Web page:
By immunostaining for chromogranin A and/or neuron-specific enolase, there are only 6–7 NE cells/10 high-power fields of normal adult prostatic acini (56). Our study similarly demonstrates that the NE cell population is quite rare in the prostatic acini of adult nontransgenic (normal) mice. On the other hand, prostates of 12T-10 mice ≥5 months of age showed an increasing population of NE cells within HGPIN that also stained for Tag. Because Tag is expressed in essentially all prostate epithelial cells at early time points (17) at which little or no NE differentiation is present, it would appear that an increasing subset of Tag-positive cells is developing NE differentiation as PIN progresses in the 12T-10 line. It is likely that the proliferating compartment in this evolving lesion includes NE cells that give rise to invasive and eventually metastatic tumors with definitive cytological and histological features of NE carcinoma. The apparent mechanism of progression of Tag-positive epithelial cells to neoplastic cells with NE differentiation is in contrast to the transformation achieved by the use of the cryptidin-2 promoter linked to the SV40 early region, in which for unknown reasons the transgene was expressed in only the small subset of prostate epithelium that already showed NE differentiation (13). It is not clear if acinar forming invasive foci in the 12T-10 mouse arise from HGPIN cells with or without NE differentiation. Although definitive invasive foci with acinar formation were noted to be CG negative, they were also occasionally seen in association with histologically typical NE carcinoma. The latter lesions also show only faint CG immunostaining perhaps similar to reduced neurosecretory granules and CG immunostaining in progressively higher grade human NE carcinomas. Whether the same molecular alterations in the HGPIN lesions are responsible for developing invasive adenocarcinoma or IC with NE differentiation remains to be discerned. However, based on size and incidence and histological appearance of metastases, it appears that invasive lesions progress quickly to NE carcinoma in this model, perhaps in ways similar to the more protracted progression in human Pca.

Fig. 1.

Histopathology of 12T-10 transgenic mouse prostates. A, LGPIN with epithelial stratification and mild nuclear atypia in the dorsal lobe of a 2-month-old mouse. B, HGPIN with marked nuclear atypia in the dorsal lobe of a 7-month-old mouse. C, microinvasion in the dorsal lobe of an 8-month-old mouse. D, IC with glandular differentiation in the dorsolateral lobe of an 11-month-old mouse. E, IC with NE differentiation in the ventral lobe of a 6-month-old mouse. F, IC with glandular differentiation with adjacent UC (NE) in the dorsolateral lobe of a 12-month-old mouse. G, UC (NE) in the ventral lobe of a 10-month-old mouse, with small cell carcinoma-like areas and foci with prominent NE-type rosettes. H, UC with NE features in the ventral lobe of a 10-month-old mouse.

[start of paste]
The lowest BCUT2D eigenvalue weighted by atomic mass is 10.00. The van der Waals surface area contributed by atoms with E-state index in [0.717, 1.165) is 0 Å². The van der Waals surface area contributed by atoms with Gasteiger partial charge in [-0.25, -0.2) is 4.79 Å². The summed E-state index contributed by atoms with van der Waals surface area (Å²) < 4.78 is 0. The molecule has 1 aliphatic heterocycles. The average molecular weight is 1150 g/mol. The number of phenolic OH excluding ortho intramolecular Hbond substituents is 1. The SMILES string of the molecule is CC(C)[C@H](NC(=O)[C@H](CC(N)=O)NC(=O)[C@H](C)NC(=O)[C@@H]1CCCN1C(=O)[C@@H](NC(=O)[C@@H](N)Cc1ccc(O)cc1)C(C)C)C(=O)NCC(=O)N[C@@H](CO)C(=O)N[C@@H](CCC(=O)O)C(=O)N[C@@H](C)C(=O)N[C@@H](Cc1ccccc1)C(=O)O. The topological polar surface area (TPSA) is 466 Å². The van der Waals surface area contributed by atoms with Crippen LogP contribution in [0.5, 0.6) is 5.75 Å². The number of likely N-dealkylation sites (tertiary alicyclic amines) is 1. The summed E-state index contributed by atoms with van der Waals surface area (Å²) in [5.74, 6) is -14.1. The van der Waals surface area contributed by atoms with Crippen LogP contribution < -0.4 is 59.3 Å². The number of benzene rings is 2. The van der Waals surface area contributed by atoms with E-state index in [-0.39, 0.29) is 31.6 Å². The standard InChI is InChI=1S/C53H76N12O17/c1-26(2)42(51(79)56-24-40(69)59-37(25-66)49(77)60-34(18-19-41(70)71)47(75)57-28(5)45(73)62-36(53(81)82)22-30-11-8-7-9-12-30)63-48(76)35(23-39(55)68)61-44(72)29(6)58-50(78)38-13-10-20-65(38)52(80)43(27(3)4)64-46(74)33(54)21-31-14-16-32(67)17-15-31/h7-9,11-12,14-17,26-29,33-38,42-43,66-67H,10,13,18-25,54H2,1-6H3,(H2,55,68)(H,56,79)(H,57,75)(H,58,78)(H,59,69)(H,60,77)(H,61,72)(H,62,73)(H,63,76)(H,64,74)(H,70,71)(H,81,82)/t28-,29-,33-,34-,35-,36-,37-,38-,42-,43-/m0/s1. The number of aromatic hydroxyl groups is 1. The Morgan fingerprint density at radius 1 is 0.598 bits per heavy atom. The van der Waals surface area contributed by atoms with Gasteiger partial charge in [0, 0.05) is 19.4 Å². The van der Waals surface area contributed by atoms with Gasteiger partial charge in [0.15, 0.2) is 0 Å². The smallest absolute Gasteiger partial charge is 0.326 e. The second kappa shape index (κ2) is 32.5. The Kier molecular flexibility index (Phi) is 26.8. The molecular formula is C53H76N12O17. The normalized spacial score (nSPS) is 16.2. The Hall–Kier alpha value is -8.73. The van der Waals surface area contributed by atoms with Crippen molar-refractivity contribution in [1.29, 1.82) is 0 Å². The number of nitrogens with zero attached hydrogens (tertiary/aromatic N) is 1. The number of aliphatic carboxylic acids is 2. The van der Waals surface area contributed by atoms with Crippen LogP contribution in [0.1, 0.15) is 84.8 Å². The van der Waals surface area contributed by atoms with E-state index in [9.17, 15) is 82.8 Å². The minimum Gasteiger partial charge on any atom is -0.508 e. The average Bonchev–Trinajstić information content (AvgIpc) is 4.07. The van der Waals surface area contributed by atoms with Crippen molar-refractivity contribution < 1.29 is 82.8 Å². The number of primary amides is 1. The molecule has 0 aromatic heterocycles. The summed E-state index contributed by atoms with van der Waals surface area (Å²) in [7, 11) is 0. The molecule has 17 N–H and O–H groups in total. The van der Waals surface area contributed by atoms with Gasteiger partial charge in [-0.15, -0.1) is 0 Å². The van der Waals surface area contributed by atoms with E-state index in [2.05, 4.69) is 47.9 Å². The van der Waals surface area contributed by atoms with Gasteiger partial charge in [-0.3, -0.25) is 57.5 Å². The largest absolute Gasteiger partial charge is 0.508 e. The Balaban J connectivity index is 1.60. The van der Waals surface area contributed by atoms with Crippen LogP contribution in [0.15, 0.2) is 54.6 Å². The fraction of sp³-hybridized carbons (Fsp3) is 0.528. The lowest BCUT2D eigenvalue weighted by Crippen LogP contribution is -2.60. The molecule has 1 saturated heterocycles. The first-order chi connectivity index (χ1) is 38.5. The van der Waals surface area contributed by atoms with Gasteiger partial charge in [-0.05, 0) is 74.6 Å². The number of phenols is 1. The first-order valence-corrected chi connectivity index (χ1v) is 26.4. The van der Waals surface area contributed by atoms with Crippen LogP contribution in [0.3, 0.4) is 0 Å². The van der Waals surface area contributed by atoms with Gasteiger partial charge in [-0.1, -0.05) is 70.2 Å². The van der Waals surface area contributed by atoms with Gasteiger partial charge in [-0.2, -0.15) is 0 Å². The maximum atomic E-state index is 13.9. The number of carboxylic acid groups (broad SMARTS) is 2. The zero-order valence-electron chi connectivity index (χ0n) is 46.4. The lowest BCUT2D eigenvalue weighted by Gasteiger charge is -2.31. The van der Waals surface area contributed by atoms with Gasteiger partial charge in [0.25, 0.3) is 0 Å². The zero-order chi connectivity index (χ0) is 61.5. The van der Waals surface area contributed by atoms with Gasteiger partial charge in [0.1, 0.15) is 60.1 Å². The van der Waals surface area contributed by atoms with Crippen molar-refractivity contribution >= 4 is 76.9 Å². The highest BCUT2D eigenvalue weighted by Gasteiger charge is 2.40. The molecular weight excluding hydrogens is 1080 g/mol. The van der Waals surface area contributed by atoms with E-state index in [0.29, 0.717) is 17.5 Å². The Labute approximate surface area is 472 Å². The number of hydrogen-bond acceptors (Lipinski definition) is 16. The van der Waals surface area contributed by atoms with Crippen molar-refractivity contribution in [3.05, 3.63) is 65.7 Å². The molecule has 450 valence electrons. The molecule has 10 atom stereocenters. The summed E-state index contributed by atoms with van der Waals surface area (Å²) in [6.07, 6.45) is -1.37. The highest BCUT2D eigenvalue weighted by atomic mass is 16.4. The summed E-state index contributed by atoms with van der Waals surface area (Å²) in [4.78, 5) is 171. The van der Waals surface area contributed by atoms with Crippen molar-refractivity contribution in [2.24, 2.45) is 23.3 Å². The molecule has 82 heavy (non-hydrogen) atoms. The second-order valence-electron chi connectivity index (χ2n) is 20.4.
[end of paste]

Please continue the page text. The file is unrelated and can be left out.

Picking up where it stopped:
Fig. 1.

Histopathology of 12T-10 transgenic mouse prostates. A, LGPIN with epithelial stratification and mild nuclear atypia in the dorsal lobe of a 2-month-old mouse. B, HGPIN with marked nuclear atypia in the dorsal lobe of a 7-month-old mouse. C, microinvasion in the dorsal lobe of an 8-month-old mouse. D, IC with glandular differentiation in the dorsolateral lobe of an 11-month-old mouse. E, IC with NE differentiation in the ventral lobe of a 6-month-old mouse. F, IC with glandular differentiation with adjacent UC (NE) in the dorsolateral lobe of a 12-month-old mouse. G, UC (NE) in the ventral lobe of a 10-month-old mouse, with small cell carcinoma-like areas and foci with prominent NE-type rosettes. H, UC with NE features in the ventral lobe of a 10-month-old mouse.

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Fig. 2.

Immunohistochemistry in HGPIN and IC of 12T-10 transgenic mice. A, B, and D stain with CG in the dorsal lobe of a 10-month-old mouse (A) and the dorsolateral lobe of a 12-month-old mouse (B and D). C and E, large Tag (C, serial section of B) and AR (E, serial section of D) in HGPIN of a 12-month-old mouse. F, CG in IC with NE differentiation in the dorsolateral lobe of a 12-month-old mouse. G, absent CG (compared to HGPIN in A, B, and D) immunostaining in focus of IC with glandular differentiation in the dorsolateral lobe of an 11-month-old mouse.

Fig. 2.

Immunohistochemistry in HGPIN and IC of 12T-10 transgenic mice. A, B, and D stain with CG in the dorsal lobe of a 10-month-old mouse (A) and the dorsolateral lobe of a 12-month-old mouse (B and D). C and E, large Tag (C, serial section of B) and AR (E, serial section of D) in HGPIN of a 12-month-old mouse. F, CG in IC with NE differentiation in the dorsolateral lobe of a 12-month-old mouse. G, absent CG (compared to HGPIN in A, B, and D) immunostaining in focus of IC with glandular differentiation in the dorsolateral lobe of an 11-month-old mouse.